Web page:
Accessibility links

Breaking News

Yugoslavia: Emergency Session Convened To Re-Establish Government

Both houses of the Yugoslav parliament met briefly today in an emergency session with only one item on the agenda: the 29 June resignation of federal Prime Minister Zoran Zizic in protest of the delivery of former President Slobodan Milosevic to The Hague tribunal.

Prague, 4 July 2001 (RFE/RL) -- The Yugoslav parliament today accepted Zoran Zizic's resignation from the post of prime minister of the federal government.

Zizic quit in protest at the Serbian government's transfer last week of former President Slobodan Milosevic to the UN war crimes tribunal at The Hague.

Today's session was attended by Milosevic's wife, Mira Markovic, a member of the Yugoslav parliament. It came a day after Yugoslav President Vojislav Kostunica met in Belgrade with the leaders of three Montenegrin parties -- the Socialist People's Party, the Serbian People's Party, and the People's Party -- willing to participate in a new federal government.

The new government would probably seek to develop a platform for constitutional reform, particularly dealing with the relationship between the federation's two republics, Serbia and Montenegro.

Kostunica says his main priority is to establish what he calls "clearly set and timed goals" for the new federal government to redefine the relationship between Serbia and Montenegro.

The Yugoslav Constitution requires the prime minister to be a Montenegrin if the president is a Serb. Kostunica is a Serb.

An unnamed senior aide in Montenegrin President Milo Djukanovic's Democratic Party of Socialists, or DPS, confirms the republic's intention to become independent. He says his party will neither participate in a Yugoslav federal government nor in any future Yugoslav federal elections. But the party's spokesman, Igor Lukcic, says DPS does want dialogue between Montenegro and Serbia.

"We favor dialogue -- that means dialogue in Montenegro too. The assembly is a logical place for dialogue -- dialogue with the legitimate representatives of Serbia. There is also the issue of communication with the federation and the international community. What we want is not in dispute: dialogue. On the other hand, we have an obligation which we campaigned for in the last elections -- to organize a referendum [on Montenegrin independence]."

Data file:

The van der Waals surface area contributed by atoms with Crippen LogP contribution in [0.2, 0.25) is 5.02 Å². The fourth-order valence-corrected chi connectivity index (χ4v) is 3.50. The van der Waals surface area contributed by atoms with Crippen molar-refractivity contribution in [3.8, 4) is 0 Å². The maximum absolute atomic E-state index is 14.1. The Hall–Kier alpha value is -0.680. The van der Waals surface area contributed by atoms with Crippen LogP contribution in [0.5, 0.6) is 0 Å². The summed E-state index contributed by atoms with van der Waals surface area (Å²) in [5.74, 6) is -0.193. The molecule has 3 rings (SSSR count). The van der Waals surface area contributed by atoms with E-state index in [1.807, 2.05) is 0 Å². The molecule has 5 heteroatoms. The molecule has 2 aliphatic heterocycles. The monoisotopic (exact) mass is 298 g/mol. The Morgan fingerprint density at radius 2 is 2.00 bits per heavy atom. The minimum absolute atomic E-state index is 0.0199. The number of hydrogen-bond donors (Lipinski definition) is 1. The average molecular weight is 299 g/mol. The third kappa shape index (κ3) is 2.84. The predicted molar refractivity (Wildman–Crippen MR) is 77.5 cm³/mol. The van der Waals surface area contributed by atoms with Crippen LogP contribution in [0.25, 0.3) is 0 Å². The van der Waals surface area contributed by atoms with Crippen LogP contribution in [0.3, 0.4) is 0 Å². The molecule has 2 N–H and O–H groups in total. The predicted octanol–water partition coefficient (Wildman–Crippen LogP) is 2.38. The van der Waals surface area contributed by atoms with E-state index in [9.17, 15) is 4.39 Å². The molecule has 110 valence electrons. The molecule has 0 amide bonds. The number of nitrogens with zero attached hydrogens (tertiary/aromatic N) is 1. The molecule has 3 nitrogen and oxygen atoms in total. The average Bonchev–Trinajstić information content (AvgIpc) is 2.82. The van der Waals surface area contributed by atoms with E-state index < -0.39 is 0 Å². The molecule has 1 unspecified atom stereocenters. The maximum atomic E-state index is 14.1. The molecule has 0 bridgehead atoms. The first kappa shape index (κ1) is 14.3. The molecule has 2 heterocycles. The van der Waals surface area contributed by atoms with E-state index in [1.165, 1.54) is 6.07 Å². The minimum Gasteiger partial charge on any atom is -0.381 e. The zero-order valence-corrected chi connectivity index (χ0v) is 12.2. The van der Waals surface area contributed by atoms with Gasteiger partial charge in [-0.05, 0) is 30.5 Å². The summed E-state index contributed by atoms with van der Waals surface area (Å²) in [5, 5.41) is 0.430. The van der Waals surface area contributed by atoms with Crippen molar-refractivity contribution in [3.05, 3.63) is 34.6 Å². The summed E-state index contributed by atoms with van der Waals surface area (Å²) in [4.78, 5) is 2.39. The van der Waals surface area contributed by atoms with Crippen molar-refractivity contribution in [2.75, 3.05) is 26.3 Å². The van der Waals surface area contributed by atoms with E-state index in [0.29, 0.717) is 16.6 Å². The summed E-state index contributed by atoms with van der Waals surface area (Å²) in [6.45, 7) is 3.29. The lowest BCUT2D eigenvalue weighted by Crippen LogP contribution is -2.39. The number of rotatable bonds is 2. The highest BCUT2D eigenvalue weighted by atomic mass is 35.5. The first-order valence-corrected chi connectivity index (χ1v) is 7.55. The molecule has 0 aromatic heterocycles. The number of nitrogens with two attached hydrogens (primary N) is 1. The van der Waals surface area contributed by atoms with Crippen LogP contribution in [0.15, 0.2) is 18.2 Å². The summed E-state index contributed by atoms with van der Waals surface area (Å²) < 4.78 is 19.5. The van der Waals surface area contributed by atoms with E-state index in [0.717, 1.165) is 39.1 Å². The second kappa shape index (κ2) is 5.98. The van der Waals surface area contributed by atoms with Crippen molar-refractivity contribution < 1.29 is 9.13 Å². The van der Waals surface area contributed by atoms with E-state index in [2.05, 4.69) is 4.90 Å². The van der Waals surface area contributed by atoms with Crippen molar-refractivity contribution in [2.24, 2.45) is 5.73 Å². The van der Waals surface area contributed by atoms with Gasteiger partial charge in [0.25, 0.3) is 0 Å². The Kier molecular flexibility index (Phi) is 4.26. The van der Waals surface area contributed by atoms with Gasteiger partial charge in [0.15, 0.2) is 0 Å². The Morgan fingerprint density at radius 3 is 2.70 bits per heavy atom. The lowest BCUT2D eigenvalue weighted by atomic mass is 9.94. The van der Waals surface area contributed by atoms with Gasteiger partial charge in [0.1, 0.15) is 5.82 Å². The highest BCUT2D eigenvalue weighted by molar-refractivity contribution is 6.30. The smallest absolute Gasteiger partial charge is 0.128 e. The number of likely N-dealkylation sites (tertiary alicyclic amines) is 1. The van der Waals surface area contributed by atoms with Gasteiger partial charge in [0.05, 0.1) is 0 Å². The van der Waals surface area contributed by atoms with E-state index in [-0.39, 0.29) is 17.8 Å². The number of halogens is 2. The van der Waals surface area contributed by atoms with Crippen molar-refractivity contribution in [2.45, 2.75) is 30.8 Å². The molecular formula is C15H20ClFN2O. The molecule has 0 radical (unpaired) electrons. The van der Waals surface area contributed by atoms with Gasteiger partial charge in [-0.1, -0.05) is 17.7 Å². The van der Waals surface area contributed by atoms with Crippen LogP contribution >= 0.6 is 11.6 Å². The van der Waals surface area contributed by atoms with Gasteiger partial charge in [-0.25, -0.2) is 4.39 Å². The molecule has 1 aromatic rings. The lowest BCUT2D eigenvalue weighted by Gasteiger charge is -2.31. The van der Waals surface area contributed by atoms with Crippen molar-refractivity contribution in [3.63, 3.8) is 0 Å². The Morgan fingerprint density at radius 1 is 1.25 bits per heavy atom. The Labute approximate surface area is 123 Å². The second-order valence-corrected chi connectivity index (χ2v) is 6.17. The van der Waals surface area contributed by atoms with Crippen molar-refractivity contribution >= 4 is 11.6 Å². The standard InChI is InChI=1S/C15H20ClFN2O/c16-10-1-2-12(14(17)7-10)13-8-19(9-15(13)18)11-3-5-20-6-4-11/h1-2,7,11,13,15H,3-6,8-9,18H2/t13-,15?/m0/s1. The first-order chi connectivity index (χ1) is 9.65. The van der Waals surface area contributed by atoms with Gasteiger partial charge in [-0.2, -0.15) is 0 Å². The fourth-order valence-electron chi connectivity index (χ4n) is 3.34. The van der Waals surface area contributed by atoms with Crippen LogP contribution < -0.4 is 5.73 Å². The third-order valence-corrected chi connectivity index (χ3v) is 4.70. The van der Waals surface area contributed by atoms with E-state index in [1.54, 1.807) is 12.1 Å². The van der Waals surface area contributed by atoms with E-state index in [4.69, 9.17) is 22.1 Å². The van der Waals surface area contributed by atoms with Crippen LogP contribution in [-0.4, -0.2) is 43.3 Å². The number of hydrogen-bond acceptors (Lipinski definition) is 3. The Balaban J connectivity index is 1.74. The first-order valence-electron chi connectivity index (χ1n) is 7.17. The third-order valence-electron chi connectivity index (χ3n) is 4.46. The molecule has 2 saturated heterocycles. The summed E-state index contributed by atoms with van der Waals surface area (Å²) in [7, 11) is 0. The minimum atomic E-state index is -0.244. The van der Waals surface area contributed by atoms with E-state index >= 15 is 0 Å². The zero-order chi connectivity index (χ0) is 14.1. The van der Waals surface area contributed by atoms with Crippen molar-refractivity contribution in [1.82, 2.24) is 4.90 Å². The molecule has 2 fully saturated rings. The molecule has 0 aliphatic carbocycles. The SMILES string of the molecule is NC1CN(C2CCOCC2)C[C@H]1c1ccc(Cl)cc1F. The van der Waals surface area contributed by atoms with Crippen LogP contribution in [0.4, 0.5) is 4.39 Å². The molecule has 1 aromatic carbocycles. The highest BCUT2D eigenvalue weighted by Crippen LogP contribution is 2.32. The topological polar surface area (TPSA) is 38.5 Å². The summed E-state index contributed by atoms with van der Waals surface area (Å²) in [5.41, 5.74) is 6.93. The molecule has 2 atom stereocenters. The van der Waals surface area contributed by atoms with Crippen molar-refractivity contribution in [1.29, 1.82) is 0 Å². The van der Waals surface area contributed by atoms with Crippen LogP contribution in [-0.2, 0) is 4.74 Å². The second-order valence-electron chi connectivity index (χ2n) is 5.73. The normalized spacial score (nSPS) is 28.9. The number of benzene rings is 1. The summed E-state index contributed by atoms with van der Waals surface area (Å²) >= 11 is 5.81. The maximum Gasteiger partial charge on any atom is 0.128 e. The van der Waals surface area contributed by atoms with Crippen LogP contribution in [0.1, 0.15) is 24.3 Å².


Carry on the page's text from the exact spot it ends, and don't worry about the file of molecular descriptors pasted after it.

Montenegro's new prime minister, Filip Vujanovic, said in Podgorica yesterday that the only way to resolve the dispute between the two republics is: "the model of an internationally recognized state." He told Montenegrin television (TVCG) that his new government wants a referendum on the state and legal status of the republic and wants to hold talks with the Serbian government so that it can soon state whether an agreement has or has not been reached with Belgrade.

"The only way to eliminate the problem with these relations is for Serbia and Montenegro to be internationally recognized states," he said.

On 2 July, the Montenegrin parliament approved Vujanovic's new minority government of the Democratic Party of Socialists and the Social Democratic Party. The new government's program foresees passage of a law on referenda by the end of August and the holding of a referendum within five months of the passage of the law. The referendum would have a single question: "Are you for an independent and internationally recognized Montenegro?"

The man whose resignation touched off the government crisis, former Yugoslav Premier Zizic, says he believes a new federal government will be formed on the basis of what he terms a "new coalition agreement." Vujanovic said one of his government's first moves would be to start talks with the pro-Belgrade opposition parties in Montenegro and to discuss with Serbian leaders what he called "a new model of relations between Montenegro and Serbia as "internationally recognized states."